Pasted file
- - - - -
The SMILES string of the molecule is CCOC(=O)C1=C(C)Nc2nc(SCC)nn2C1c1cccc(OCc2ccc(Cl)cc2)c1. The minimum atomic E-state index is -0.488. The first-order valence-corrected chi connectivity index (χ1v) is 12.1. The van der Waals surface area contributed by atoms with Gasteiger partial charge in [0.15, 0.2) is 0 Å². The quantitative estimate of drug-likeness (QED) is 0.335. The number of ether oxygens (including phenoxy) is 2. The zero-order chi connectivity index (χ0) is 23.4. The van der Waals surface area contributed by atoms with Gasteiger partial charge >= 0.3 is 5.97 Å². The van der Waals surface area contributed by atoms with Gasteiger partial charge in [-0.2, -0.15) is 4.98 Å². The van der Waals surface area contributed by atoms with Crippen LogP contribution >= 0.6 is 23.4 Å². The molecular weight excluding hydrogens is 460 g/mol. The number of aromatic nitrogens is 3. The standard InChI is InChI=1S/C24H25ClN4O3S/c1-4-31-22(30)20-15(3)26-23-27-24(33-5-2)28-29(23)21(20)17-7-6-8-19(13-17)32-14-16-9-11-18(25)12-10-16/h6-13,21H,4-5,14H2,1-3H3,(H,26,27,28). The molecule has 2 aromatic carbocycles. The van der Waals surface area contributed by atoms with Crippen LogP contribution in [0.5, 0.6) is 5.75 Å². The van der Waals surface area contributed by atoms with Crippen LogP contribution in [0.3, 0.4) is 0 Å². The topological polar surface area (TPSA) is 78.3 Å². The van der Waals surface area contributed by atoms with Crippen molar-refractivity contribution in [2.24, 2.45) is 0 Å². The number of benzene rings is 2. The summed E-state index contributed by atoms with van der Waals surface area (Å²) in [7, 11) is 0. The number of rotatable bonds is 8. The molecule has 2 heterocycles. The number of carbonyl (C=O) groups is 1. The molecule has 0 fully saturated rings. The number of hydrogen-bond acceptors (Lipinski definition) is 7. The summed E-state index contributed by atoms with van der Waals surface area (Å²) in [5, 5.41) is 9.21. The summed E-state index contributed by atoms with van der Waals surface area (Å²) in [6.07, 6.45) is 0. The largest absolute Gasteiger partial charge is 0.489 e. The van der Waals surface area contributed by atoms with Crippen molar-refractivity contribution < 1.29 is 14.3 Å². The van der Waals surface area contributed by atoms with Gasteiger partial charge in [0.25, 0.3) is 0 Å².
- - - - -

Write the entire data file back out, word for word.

The SMILES string of the molecule is CCOC(=O)C1=C(C)Nc2nc(SCC)nn2C1c1cccc(OCc2ccc(Cl)cc2)c1. The minimum atomic E-state index is -0.488. The first-order valence-corrected chi connectivity index (χ1v) is 12.1. The van der Waals surface area contributed by atoms with Gasteiger partial charge in [0.15, 0.2) is 0 Å². The quantitative estimate of drug-likeness (QED) is 0.335. The number of ether oxygens (including phenoxy) is 2. The zero-order chi connectivity index (χ0) is 23.4. The van der Waals surface area contributed by atoms with Gasteiger partial charge >= 0.3 is 5.97 Å². The van der Waals surface area contributed by atoms with Gasteiger partial charge in [-0.2, -0.15) is 4.98 Å². The van der Waals surface area contributed by atoms with Crippen LogP contribution >= 0.6 is 23.4 Å². The molecular weight excluding hydrogens is 460 g/mol. The number of aromatic nitrogens is 3. The standard InChI is InChI=1S/C24H25ClN4O3S/c1-4-31-22(30)20-15(3)26-23-27-24(33-5-2)28-29(23)21(20)17-7-6-8-19(13-17)32-14-16-9-11-18(25)12-10-16/h6-13,21H,4-5,14H2,1-3H3,(H,26,27,28). The molecule has 2 aromatic carbocycles. The van der Waals surface area contributed by atoms with Crippen LogP contribution in [0.5, 0.6) is 5.75 Å². The van der Waals surface area contributed by atoms with Crippen LogP contribution in [0.3, 0.4) is 0 Å². The topological polar surface area (TPSA) is 78.3 Å². The van der Waals surface area contributed by atoms with Crippen molar-refractivity contribution in [2.24, 2.45) is 0 Å². The number of benzene rings is 2. The summed E-state index contributed by atoms with van der Waals surface area (Å²) in [7, 11) is 0. The number of rotatable bonds is 8. The molecule has 2 heterocycles. The number of carbonyl (C=O) groups is 1. The molecule has 0 fully saturated rings. The number of hydrogen-bond acceptors (Lipinski definition) is 7. The summed E-state index contributed by atoms with van der Waals surface area (Å²) in [5, 5.41) is 9.21. The summed E-state index contributed by atoms with van der Waals surface area (Å²) in [6.07, 6.45) is 0. The largest absolute Gasteiger partial charge is 0.489 e. The van der Waals surface area contributed by atoms with Crippen molar-refractivity contribution < 1.29 is 14.3 Å². The van der Waals surface area contributed by atoms with Gasteiger partial charge in [0.25, 0.3) is 0 Å².